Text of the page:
Feeds

O2 chief dampens iPhone hype

Always look on the bright side of life...

Build a business case: developing custom apps

Peter Erskine, CEO of UK operator O2 said it's "early days" for the iPhone in the UK - and shot down some of the larger sales numbers being touted for the device.

iPhone sales were below tabloid guesstimates of 100,000 (The Sun & The Guardian) and 70,000 (The Mirror) - Erskine said the number was in the "tens of thousands".

Nevertheless, he said he was happy that people were coming into the stores, if only to play with the gizmo.

"It's the old story in retail, if you can get them in you can sell them something," he said. "What I don't know yet... is how much extra we are selling as a result of all the extra footfall."

That's probably not what O2 was thinking when it hired 1,400 extra staff ahead of the launch to cope with "unprecedented" demand. Apple's retail partners even shut up shop ahead of the launch on Friday afternoon to prepare for the crush.

So how well did the iPhone really do at the weekend?

Carphone Warehouse, with over 1,000 stores in the UK, did most of the heavy lifting. O2 has 300 high street shops here and Apple just 12. A channel source tells us that Carphone took stock of 50,000 but only shifted around 11,000.

In the much larger German market, T-Mobile shifted about 10,000 iPhones. So Erskine's "tens of thousands" claim is defensible. Just. But the Europeans appear to be far more circumspect about the wonderphone than Americans. Apple says it sold one million iPhones in the first 74 days in the US.

System down - activate manual

Erskine might also take some comfort from the fact that Carphone Warehouse's national chip and pin network went titsup just as the iPhone went on sale.

Readers have deluged us with reports.

"I was first in the queue for one at my local branch and I didn't leave until over one hour later. God help the poor sods who came in after me," writes one reader.

"The problem seemed to be related to proving my identity - the system was set up to use a credit card to identify customers via Chip & PIN," writes Paul from Cambridge.

"Unfortunately after doing so, it said 'further identification required', but would only accept Chip & PIN - which it rejected because it already had it. Deadlock."

Steve adds:

"With three staff on, they were only able to sell three iPhones in 45 minutes in the Parliament Street branch in York."

Secure remote control for conventional and virtual desktops

Next page: Grab a bargain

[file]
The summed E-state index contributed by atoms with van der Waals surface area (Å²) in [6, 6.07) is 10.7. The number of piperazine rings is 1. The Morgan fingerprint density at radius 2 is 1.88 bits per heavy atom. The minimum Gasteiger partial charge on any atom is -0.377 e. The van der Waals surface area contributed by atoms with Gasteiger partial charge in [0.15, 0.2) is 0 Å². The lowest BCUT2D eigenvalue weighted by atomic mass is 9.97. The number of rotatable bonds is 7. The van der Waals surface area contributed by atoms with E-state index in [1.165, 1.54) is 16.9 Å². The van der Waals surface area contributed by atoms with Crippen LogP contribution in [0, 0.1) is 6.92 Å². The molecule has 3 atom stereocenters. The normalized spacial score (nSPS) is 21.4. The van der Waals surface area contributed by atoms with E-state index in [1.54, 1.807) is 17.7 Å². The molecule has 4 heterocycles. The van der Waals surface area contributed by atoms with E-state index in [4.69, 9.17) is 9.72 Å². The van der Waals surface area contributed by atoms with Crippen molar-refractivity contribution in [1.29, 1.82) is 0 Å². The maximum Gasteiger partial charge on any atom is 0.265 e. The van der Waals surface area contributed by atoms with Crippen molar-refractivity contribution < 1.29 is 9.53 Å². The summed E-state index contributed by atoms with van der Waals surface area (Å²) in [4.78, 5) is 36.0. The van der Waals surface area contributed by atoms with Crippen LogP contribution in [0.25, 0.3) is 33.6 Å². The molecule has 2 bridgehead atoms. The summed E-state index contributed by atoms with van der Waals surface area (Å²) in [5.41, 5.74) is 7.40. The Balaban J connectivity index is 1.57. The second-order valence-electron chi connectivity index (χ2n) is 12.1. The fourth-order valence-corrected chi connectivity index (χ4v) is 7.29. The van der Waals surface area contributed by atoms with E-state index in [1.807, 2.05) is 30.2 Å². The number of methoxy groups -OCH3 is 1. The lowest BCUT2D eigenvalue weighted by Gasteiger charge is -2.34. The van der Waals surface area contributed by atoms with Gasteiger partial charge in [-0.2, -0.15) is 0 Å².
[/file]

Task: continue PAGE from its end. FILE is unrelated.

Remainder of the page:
More from The Register

next story
UK fuzz want PINCODES on ALL mobile phones
Met Police calls for mandatory passwords on all new mobes
Canadian ISP Shaw falls over with 'routing' sickness
How sure are you of cloud computing now?
Don't call it throttling: Ericsson 'priority' tech gives users their own slice of spectrum
Actually it's a nifty trick - at least you'll pay for what you get
Three floats Jolla in Hong Kong: Says Sailfish is '3rd option'
Network throws hat into ring with Linux-powered handsets
Fifteen zero days found in hacker router comp romp
Four routers rooted in SOHOpelessly Broken challenge
New Sprint CEO says he will lower axe on staff – but prices come first
'Very disruptive' new rates to be revealed next week
US TV stations bowl sueball directly at FCC's spectrum mega-sale
Broadcasters upset about coverage and cost as they shift up and down the dials
PwC says US biz lagging in Internet of Things
Grass is greener in Asia, say the sensors
Ofcom sees RISE OF THE MACHINE-to-machine cell comms
Study spots 9% growth in IoT m2m mobile data connections
O2 vs Vodafone: Mobe firms grab for GCHQ, gov.uk security badge
No, the spooks love US best, say rival firms
prev story

Whitepapers

5 things you didn’t know about cloud backup
IT departments are embracing cloud backup, but there’s a lot you need to know before choosing a service provider. Learn all the critical things you need to know.
Implementing global e-invoicing with guaranteed legal certainty
Explaining the role local tax compliance plays in successful supply chain management and e-business and how leading global brands are addressing this.
Build a business case: developing custom apps
Learn how to maximize the value of custom applications by accelerating and simplifying their development.
Rethinking backup and recovery in the modern data center
Combining intelligence, operational analytics, and automation to enable efficient, data-driven IT organizations using the HP ABR approach.
Next gen security for virtualised datacentres
Legacy security solutions are inefficient due to the architectural differences between physical and virtual environments.